Experts who examined the sickening footage of ISIS militants killing Christians in Libya say the tape was doctored with. In the above still, the killers appear to be more than 7 feet tall.
Video of 21 Egyptian Coptic Christians being marched along a Libyan beach before being beheaded by black-clad members of ISIS is hard for any civilized person to watch, but experts who made it through the sickening, five-minute clip told FoxNews.com Friday they came to the same conclusion: The footage was faked.
No one holds out hope the victims, mostly poor fishermen who had gone to Libya to scratch out a living, are still alive. But several anomalies in the video, which was posted online Feb. 15, indicated to trained eyes that at least some of the production was done on “green screen” with background added later, perhaps to disguise the real location of the atrocity. A day after the clip went viral, Egyptian warplanes struck hard at an eastern port city near Tripoli, where the video appeared to have been shot.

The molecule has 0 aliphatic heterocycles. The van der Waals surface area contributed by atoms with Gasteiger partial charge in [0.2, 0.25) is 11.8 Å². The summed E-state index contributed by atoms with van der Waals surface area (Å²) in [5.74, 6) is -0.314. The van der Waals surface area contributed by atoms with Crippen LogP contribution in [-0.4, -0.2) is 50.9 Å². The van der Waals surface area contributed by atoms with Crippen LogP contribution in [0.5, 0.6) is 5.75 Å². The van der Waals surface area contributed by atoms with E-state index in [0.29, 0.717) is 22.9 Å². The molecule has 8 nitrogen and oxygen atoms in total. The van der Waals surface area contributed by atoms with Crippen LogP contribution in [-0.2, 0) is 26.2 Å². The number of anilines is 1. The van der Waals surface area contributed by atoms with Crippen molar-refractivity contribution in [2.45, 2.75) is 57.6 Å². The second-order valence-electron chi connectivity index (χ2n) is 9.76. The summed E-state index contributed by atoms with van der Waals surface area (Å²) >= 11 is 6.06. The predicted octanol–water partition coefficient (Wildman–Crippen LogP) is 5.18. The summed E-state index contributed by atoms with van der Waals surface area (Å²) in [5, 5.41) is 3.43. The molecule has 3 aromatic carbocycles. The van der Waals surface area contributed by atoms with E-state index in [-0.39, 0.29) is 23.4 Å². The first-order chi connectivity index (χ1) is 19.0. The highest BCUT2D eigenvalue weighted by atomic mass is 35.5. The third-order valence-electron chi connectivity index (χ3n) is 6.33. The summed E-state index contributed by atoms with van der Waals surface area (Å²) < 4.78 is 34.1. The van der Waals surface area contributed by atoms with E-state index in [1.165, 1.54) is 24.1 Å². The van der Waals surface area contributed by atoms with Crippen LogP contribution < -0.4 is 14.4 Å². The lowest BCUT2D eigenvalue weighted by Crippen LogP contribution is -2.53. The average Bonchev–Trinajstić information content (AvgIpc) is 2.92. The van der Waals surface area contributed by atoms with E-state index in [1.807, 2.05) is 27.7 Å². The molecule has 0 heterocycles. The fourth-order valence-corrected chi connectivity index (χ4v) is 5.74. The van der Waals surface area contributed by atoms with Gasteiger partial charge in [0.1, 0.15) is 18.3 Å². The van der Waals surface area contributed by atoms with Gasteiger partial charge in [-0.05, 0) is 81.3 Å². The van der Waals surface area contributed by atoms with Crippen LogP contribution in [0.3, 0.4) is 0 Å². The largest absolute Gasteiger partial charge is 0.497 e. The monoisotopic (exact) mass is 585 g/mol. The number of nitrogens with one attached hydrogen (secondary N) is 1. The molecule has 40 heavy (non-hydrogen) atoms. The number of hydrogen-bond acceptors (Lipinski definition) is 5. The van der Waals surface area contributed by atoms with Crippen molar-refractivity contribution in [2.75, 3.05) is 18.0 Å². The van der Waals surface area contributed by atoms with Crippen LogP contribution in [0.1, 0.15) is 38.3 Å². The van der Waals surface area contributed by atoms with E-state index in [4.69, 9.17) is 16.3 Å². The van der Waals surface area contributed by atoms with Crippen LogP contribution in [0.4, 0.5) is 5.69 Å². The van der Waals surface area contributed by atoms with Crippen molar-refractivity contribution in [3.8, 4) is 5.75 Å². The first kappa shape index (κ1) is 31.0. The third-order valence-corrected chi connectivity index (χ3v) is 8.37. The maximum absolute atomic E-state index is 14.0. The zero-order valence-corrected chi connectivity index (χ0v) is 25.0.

“The Islamic State’s manipulation of their high-production videos has become commonplace,” said Veryan Khan, editorial director of the Florida-based Terrorism Research & Analysis Consortium. The murders likely took place in a studio, and the background image shown was likely from another location, the Bay in Sirte, a part of the Mediterranean Sea on the northern coast of Libya, according to Khan. There are several technical mistakes in the video that show it was manipulated, she said.